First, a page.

About 30 area middle and high school students spent a week of their summer at the Wake Forest School of Medicine enhancing their knowledge of science, technology, engineering and math at the medical school’s first-ever STEM summer camp.
The students, who were primarily from Yadkin County and the Winston-Salem/Forsyth County Schools, explored STEM-related careers and facilities around Wake Forest Innovation Quarter. The camp was organized by the medical school’s Center of Excellence for Research, Teaching and Learning (CERTL).
“Our goal was to open these young minds to a variety of exciting STEM-related career options,” said CERTL Director Stanford R. Hill Jr. “Engaging the next generation in these summer activities not only increases their interest in STEM-related courses when they return to school, but also helps better prepare them for future high-demand careers.”
Activities included experiencing the simulation labs inside the Bowman Gray Center for Medical Education and learning about organ and tissue regeneration at the Wake Forest Institute for Regenerative Medicine (WFIRM). The students also participated in fun and educational problem- and project-based learning cases.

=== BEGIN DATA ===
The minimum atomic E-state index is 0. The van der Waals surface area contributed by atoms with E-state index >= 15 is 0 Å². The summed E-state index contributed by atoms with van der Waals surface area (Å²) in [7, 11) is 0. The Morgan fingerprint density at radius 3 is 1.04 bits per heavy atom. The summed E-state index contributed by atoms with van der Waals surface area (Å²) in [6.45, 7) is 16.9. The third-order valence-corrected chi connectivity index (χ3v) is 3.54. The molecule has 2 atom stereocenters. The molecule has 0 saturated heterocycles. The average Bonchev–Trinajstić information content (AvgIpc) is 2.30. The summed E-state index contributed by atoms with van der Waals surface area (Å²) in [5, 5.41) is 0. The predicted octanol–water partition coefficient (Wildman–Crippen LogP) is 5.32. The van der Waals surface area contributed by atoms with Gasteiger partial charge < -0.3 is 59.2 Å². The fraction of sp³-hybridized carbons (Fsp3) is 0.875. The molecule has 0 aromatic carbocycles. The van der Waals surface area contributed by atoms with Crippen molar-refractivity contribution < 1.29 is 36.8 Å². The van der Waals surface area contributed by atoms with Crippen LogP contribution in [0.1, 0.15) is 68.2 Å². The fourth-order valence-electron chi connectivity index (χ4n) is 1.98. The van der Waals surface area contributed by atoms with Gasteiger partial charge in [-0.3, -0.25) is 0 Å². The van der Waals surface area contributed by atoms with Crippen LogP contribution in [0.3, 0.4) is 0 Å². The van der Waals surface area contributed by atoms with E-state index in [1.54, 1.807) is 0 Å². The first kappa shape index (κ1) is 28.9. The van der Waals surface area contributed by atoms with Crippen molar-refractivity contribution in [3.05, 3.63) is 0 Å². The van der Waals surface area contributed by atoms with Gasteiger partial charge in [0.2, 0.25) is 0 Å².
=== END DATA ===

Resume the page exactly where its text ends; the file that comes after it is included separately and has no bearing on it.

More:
The students worked with lifelike medical manikins, learned CPR techniques and saw some of WFIRM’s 3-D printers during a tour.
Although CERTL had hosted free problem-based learning camps in the past, this was the first year a STEM camp had been held.
“If you don’t get children at the middle school level, it’s too late to get them in a math class for a STEM career,” Hill said. “Middle school years are critical. If you don’t get them into Math 1 by eighth grade, they’ll never get the advanced math they need.”
Since 1996, CERTL has provided approximately 5,000 teachers across the country with quality professional development and innovative instructional materials and helped students raise their achievement by engaging them in real-world applications, collaboration and communication.